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I wanted to work for Google (and here's what changed my mind)

I set a goal that ultimately set me up for failure: I wanted to work for Google at some point in my career.


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Kathryn Lichlyter

2 years ago | 5 min read

Photo by Rajeshwar Bachu on Unsplash
Photo by Rajeshwar Bachu on Unsplash

I was an avid painter in high school, and with all honesty, I thought I would pursue a career as a fine artist. As with any art- or design-related career, there aren’t many solid indicators of when you’ve ‘made it’ as an artist, designer, architect, etc. So, I set my own bar of what would indicate that I ‘made it’ as a fine artist: I impacted at least one person with my artwork.

Simple enough, right?

It certainly wasn’t a SMART goal, in any sense. However, it provided me with enough motivation to finish my portfolio and apply to some college art programs across the United States.

All was well, until one day, I gave a high school teacher a framed original watercolor. The teacher was so thankful, they wrote me a thank you letter and hung the painting up in their classroom (I still carry around that letter with me to this day). From that moment on, my motivation and drive suddenly dissipated.

This was a clear indicator that I had impacted someone with my artwork.

… So what was I to do now? I achieved my goal of impacting someone with my art, so what was my next goal? My next step?

Suffering from burnout, lack of purpose, and a complete identity crisis over my art career, the rest of my high school years were spent trying to find new career goals — ones that would be achievable, but I would have to work long and hard to attain.

This is when I realized that goal-setting is hard, and it’s rarely taught well to students and young people.




Creating achievable, feasible, and realistic goals is an art form in itself. Through goal-setting, we play a delicate dance in finding ways to push ourselves to new heights while also ensuring our goals are crafted to fit reasonably within our reach. We often end up making Tantalus-like goals, where the goal dangles right above our heads for the rest of our careers. Every time we reach out to grab it, the goal recedes further away. All we think about, all we see, is that goal we’ve fixated on, and it becomes our sole reason for living (or dying).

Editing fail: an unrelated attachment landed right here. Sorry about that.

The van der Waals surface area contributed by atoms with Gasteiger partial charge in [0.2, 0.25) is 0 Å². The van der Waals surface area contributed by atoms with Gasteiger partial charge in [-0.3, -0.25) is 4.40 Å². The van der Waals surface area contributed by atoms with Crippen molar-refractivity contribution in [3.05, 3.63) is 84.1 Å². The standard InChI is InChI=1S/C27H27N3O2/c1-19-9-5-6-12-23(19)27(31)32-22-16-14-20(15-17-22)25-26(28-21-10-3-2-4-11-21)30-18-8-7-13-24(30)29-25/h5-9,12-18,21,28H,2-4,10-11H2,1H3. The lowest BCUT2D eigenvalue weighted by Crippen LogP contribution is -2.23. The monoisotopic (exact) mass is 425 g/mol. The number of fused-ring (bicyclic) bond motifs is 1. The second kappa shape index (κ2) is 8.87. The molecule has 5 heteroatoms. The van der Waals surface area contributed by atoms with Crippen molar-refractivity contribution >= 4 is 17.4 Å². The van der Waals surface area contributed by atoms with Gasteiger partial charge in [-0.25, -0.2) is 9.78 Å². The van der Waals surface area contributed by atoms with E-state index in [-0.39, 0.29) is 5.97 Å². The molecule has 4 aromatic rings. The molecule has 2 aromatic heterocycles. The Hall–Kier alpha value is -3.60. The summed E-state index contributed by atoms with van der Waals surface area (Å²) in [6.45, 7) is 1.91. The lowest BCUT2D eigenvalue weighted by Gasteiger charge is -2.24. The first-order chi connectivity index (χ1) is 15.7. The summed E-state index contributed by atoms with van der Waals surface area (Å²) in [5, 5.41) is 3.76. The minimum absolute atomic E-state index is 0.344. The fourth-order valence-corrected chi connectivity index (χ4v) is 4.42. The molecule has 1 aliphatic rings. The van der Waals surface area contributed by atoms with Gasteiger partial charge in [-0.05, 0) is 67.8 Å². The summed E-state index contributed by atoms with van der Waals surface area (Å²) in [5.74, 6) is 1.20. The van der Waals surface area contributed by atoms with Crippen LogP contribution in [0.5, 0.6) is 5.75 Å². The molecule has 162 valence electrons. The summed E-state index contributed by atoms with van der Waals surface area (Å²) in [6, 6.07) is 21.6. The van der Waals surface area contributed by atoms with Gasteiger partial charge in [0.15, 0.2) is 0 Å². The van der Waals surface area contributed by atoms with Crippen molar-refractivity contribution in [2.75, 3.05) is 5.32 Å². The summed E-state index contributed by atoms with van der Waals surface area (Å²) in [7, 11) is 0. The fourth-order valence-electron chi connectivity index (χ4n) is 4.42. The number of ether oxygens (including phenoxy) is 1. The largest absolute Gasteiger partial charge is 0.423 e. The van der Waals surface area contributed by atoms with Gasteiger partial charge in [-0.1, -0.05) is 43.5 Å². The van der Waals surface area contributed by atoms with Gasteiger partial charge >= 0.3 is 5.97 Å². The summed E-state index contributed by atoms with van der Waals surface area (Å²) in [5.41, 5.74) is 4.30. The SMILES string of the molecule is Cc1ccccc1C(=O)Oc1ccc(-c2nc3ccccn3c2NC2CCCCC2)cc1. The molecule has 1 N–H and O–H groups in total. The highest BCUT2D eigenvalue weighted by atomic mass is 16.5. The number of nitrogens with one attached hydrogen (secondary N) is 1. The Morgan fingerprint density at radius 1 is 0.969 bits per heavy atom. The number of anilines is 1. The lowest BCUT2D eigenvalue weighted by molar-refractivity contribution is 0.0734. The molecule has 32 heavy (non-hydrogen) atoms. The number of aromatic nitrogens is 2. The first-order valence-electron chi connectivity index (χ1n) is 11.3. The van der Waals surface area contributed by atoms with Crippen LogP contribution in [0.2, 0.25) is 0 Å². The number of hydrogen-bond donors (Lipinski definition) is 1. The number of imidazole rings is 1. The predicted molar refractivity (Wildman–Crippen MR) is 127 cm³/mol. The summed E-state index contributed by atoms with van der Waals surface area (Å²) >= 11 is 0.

The Torments of Tantalus, Bernard Picart
The Torments of Tantalus, Bernard Picart

Near graduating from my UX/UI boot camp, I created a Tantalus-like goal that set me up for failure: I wanted to work for Google at some point in my career.

Unlike the goal I made for my fine art career in high school, this one seemed far enough out of my reach that I would have to fight hard and strong to land a gig with Google. To my UX-newbie mind, working at Google was a sure indicator that I was a ‘good’ UX designer. And, it seemed like everyone else around me had similar goals as well — to work for a large tech company some time over their careers, to confirm that the $10k they spent on a boot camp didn’t go to waste.

Upon graduating from the boot camp, I quickly set off to find what I needed to land a job at Google. I looked at the portfolios of people who were my age that had already worked with Google (as an intern, part-time, full-time), learned some front-end development, and applied to some colleges where Google employees have studied. Everything I did weighed in line with this question: ‘Will this land me a job at Google?’

Over the following months, my mind became fixated on following what others did to become UX designers at Google. I pushed myself into the mold of what I thought Google-bound designers looked like.

I was constantly reaching, like Tantalus, for a fruit branch that was out of reach.

I became afraid of failure, afraid of satisficing with internships and jobs that I believed wouldn’t set me on the path to working for Google.

‘A Google-bound designer would know how to prototype a screen in less than five minutes.’